Is that not the whole point—that the House of Commons needs to be able to take a decision? A story in the press over the weekend suggested that people should be expelled from the House of Commons for three days for boorish behaviour. Is it three days or 10 days? What about not declaring an interest? Should that be 10 days or should it be between three and 10 days? By having a broader spectrum, it is possible to provide a sanction that will be seen to be appropriate for the offence. Does she see that it is not about whether it is 10 days or 15 days but the spectrum that is open to the House to show its displeasure when Members behave badly?
I do not disagree that it is for the House of Commons to do that, but it has have taken a decision. My noble friends say that the Members did not know what they were doing—I would not make that comment—but they took a decision by 203 votes to 124 that this was the figure that it should be.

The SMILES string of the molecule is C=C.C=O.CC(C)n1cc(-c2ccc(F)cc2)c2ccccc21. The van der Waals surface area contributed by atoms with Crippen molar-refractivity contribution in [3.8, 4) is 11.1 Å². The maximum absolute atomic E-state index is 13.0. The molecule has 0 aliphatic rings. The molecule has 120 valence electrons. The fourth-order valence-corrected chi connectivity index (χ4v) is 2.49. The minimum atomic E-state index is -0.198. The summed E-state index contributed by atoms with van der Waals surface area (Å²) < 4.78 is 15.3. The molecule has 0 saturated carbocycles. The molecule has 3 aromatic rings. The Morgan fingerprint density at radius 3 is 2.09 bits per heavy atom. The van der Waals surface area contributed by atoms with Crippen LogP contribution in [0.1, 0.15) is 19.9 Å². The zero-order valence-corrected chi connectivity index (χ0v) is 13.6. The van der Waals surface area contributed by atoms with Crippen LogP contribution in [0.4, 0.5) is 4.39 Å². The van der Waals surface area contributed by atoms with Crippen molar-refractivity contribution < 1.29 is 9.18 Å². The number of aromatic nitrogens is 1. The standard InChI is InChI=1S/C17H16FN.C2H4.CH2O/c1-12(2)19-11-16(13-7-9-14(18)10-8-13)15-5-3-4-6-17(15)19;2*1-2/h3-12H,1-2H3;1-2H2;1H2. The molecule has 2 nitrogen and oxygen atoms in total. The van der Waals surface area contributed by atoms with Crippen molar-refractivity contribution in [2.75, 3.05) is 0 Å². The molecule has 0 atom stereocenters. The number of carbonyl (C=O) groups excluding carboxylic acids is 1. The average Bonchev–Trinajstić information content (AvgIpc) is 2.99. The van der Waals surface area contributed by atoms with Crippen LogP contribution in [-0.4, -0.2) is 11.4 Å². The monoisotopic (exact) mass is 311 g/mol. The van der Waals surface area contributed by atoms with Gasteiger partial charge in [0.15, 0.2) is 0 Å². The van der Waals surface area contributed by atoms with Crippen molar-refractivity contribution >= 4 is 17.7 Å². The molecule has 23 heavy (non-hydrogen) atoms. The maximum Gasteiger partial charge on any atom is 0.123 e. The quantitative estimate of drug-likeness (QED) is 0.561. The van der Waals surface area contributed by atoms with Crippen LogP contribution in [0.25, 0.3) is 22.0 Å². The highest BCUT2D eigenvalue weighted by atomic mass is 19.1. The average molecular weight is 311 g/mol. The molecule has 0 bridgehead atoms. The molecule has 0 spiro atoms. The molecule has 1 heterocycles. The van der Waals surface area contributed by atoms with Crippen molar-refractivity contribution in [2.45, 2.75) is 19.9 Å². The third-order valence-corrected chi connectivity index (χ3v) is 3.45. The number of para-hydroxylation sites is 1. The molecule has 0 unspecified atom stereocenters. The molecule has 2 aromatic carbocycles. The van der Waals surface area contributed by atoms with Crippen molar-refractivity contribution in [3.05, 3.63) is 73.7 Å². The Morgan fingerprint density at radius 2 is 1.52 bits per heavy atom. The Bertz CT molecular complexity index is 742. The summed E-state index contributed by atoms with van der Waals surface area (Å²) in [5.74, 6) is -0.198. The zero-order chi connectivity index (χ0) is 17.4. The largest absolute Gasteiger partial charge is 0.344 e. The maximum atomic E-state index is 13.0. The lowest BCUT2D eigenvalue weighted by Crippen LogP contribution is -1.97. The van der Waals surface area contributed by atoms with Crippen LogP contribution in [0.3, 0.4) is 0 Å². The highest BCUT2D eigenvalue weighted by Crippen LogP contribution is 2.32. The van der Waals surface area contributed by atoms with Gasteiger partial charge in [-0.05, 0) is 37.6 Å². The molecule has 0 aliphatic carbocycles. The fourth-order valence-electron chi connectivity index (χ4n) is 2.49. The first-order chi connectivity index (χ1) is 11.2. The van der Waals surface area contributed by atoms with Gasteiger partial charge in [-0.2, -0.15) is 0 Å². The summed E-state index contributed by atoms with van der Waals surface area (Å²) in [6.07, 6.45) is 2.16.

I understand the difficulty that my noble friend is facing, because she has been given a position and she has to try valiantly to defend it, but I do not think that anyone at any stage has explained why 10 days is appropriate. If, as my noble friend on the Front Bench is saying, it is for the House of Commons to make a decision, what is wrong with giving it the opportunity to reflect on this issue again?
Could I finish what I was saying? Whatever it finally decides, the point is that it has taken that decision. The argument has not been made to my satisfaction that its view is so wrong and our view so right that it is only us who are right and not it.